Back in November 2022, while on our way to the Stanley Museum of Art, we saw the two murals on the East Burlington Street Parking Ramp. It was the first time we saw them in person although photos were available last fall. The Little Village article published an article about them on September 30, 2021. It’s the Oracles of Iowa mural project, conceived by Public Space and the Center for Afrofuturist Studies partnered with the artists, Antoine Williams and Donte K. Hayes. The artists sought to stimulate a conversation in the community about how black and white people relate to each other.
The murals are painted on parking ramp at two locations along East Burlington Street. One says “Black Joy Needs No Permission” and the other says “Weaponize Your Privilege to Save Black Bodies.”
The Little Village article points out that a survey of public perception of the murals revealed that 64 percent of white respondents supported the murals while only 40-50 percent of minority respondents supported them. The stickler for minorities was the use of the word “weaponize” and the phrase “Black bodies,” which were thought to raise impressions of “violence” and dehumanization.
Because I’m a writer, retired psychiatrist, and a writer, the word “weaponize” made me wonder what other word might have been chosen in this context. The only definition of “weaponize” that I can find which makes sense to me is from Merriam-Webster: “to adapt for use as a weapon of war.”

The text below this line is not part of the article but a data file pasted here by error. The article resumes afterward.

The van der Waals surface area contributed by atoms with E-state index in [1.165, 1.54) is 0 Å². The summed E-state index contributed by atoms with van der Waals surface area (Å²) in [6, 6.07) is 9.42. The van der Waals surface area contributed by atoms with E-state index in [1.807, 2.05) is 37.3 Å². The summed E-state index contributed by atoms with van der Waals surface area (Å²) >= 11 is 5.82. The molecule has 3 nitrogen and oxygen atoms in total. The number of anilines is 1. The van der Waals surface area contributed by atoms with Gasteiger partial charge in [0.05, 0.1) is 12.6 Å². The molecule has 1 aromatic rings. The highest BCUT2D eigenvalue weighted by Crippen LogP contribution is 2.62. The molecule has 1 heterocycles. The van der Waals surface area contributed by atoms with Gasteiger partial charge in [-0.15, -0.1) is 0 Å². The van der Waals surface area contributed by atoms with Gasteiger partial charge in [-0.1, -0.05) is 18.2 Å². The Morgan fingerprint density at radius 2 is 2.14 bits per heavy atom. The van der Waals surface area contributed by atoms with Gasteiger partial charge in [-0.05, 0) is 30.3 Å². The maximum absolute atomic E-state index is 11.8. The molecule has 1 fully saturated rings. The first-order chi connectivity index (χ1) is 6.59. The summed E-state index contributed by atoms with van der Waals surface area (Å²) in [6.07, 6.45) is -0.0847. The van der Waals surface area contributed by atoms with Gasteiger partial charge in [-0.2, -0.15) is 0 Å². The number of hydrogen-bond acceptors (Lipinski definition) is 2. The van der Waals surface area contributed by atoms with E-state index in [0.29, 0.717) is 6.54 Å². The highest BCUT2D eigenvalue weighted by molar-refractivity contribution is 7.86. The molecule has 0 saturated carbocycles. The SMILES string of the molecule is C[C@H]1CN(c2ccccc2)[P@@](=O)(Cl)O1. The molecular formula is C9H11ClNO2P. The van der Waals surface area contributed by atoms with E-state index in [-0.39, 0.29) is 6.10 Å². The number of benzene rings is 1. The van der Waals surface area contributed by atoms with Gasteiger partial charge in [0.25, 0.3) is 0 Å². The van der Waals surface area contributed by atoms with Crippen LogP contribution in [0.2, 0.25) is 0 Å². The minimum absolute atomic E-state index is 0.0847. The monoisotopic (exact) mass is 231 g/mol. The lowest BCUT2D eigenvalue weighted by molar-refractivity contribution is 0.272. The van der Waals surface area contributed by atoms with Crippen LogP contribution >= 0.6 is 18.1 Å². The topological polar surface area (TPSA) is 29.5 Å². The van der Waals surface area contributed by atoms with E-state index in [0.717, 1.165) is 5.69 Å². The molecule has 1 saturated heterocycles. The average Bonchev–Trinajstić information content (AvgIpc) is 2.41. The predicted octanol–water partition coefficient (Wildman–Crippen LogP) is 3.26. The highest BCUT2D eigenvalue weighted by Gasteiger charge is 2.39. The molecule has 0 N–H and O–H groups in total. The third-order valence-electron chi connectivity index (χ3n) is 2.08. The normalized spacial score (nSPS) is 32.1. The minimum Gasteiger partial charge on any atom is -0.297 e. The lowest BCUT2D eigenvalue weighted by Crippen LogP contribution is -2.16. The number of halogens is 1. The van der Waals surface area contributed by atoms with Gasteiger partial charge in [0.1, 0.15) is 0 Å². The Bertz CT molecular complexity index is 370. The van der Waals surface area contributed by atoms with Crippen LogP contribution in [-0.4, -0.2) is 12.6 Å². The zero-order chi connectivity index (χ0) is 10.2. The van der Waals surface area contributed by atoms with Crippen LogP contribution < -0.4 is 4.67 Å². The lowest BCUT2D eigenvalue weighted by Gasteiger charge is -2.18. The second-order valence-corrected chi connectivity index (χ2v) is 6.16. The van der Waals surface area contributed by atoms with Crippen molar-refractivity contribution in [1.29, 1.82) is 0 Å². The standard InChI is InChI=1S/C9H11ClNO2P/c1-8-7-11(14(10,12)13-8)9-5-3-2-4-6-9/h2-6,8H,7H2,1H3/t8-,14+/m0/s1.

I’m a retired physician, so I have a perspective on the “privilege” to “save” lives, and by extension to enhance health and well-being. I’m also Black. I grew up in Iowa and I can recall getting bullied and being called a “nigger.” I can remember my psychiatry residency days, which includes a memory of a patient saying “I don’t want no nigger doctor.” I didn’t have the option to switch patients with another resident. When I saw the patient on rounds, I did my best and every time the “nigger” word erupted, I left the room. It was one of a few episodes which were marked by frank racist attitudes.
I was given the University of Iowa Graduate Medical Education Excellence in Clinical Coaching Award in 2019, one of several esteemed colleagues to be honored in this way. Many of those who nominated me were white. It was one of many joyful experiences I had before my retirement in 2020, when the pandemic and other upheavals in society occurred, including the murder of Black persons, resulting in many consequences prompting the creation of the murals.
I have other memories. I was privileged to be given a scholarship to attend one of the Historically Black Colleges and Universities (HBCU) in this country, Huston-Tillotson College (now Huston-Tillotson University). It’s one of the oldest schools and is the oldest in Austin, Texas. The scholarship was supported by one of the local churches in my home town of Mason City. I don’t think it had any black members. Although I didn’t take my undergraduate degree from H-TU, it was one of the most valuable learning experiences in my life. It was the first time I was ever not the only Black student in the class. It was marked by both joy and a struggle to learn where I belonged.
The murals did for me what the artists hoped it would do. It stimulated me to reflect on the meaning of racializing life. They stir me to seek perspective on whether joy has any color and why anyone needs permission for it. And I believe I would rather exercise my privilege to respect and care for others than to weaponize anything, including my sense of humor.